A new study has found that children whose fathers are suffering from depression are more likely to show signs of behavioral and emotional problems.
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“For years we've been studying maternal depression and how it affects children, but the medical community has done a huge disservice by ignoring fathers in this research,” said senior researcher Dr. Michael Weitzman.
Weitzman and colleagues at New York University reviewed data of nearly 22,000 US children aged 5 to 17 and of their parents from 2004 to 2008. All the children were living with both parents during the 4-year period.
Scientists found that 11 percent of children whose fathers had depression showed behavioral and emotional problems while the rate was 6 percent for kids with a non-depressed father.
The study also showed that mother's depression was more influential on kid's mental health and the association was even more for kids whose parents were both suffering from depression.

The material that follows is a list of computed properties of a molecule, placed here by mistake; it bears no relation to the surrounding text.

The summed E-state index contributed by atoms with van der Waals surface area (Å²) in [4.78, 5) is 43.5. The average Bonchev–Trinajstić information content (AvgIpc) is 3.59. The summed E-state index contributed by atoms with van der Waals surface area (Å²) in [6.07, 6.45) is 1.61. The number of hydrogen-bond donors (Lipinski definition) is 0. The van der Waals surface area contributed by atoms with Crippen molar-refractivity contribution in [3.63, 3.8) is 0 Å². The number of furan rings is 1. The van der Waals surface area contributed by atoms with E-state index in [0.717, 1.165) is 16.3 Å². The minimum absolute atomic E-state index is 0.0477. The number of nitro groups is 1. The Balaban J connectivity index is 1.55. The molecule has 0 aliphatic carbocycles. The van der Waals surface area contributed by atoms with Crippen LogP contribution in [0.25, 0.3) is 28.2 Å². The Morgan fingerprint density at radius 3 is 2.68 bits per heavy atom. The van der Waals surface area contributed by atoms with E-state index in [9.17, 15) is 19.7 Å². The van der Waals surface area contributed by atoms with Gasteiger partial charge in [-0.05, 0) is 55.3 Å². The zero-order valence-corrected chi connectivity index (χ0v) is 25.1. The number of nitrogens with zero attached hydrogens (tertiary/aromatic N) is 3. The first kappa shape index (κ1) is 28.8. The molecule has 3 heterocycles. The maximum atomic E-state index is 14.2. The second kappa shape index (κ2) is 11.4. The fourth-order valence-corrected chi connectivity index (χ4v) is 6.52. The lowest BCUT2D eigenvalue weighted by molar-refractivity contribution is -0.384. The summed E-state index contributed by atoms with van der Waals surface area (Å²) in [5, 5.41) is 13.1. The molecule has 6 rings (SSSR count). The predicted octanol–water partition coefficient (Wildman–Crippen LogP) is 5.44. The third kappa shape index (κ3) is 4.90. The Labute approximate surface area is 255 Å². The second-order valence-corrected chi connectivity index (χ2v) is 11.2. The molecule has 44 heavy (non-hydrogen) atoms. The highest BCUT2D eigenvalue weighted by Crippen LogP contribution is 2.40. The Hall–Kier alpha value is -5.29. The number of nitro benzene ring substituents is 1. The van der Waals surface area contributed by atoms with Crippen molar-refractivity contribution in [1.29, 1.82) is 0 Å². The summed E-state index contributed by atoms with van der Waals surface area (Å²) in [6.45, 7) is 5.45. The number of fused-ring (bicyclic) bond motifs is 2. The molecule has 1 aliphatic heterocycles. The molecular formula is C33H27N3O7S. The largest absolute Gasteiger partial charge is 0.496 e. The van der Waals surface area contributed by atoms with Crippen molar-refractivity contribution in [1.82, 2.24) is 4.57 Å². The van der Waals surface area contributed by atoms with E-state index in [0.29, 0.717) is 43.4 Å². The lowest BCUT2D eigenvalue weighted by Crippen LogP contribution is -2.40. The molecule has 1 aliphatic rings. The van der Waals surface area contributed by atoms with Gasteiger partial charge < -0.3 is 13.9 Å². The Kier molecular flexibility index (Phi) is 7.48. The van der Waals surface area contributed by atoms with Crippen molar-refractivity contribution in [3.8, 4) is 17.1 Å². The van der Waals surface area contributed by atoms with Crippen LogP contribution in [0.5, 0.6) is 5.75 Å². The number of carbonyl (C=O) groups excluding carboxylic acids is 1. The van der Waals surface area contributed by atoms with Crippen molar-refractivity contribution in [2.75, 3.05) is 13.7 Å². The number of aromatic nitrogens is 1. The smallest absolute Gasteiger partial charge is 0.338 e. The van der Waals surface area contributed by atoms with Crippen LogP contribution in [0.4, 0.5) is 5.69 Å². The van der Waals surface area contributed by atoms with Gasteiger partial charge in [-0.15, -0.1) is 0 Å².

According to the findings which will appear in the December 2011 issue of Pediatrics, the risk of having behavioral and emotional problems was 19 percent for kids with a depressed mother while the risk jumped to 25 percent if both parents were depressed.
The new findings couldn't identify whether a parent's depression directly causes problems in children, but previous studies had shown that mother's depression triggers mental problems in her children.
“These findings reinforce what we already assumed -- that fathers matter, too, and they matter quite a lot,” Dr. Weitzman noted.
Although researchers didn't study how parents' depression may affect their children, their findings encourages parents who are suffering a mental condition to seek help and treatment.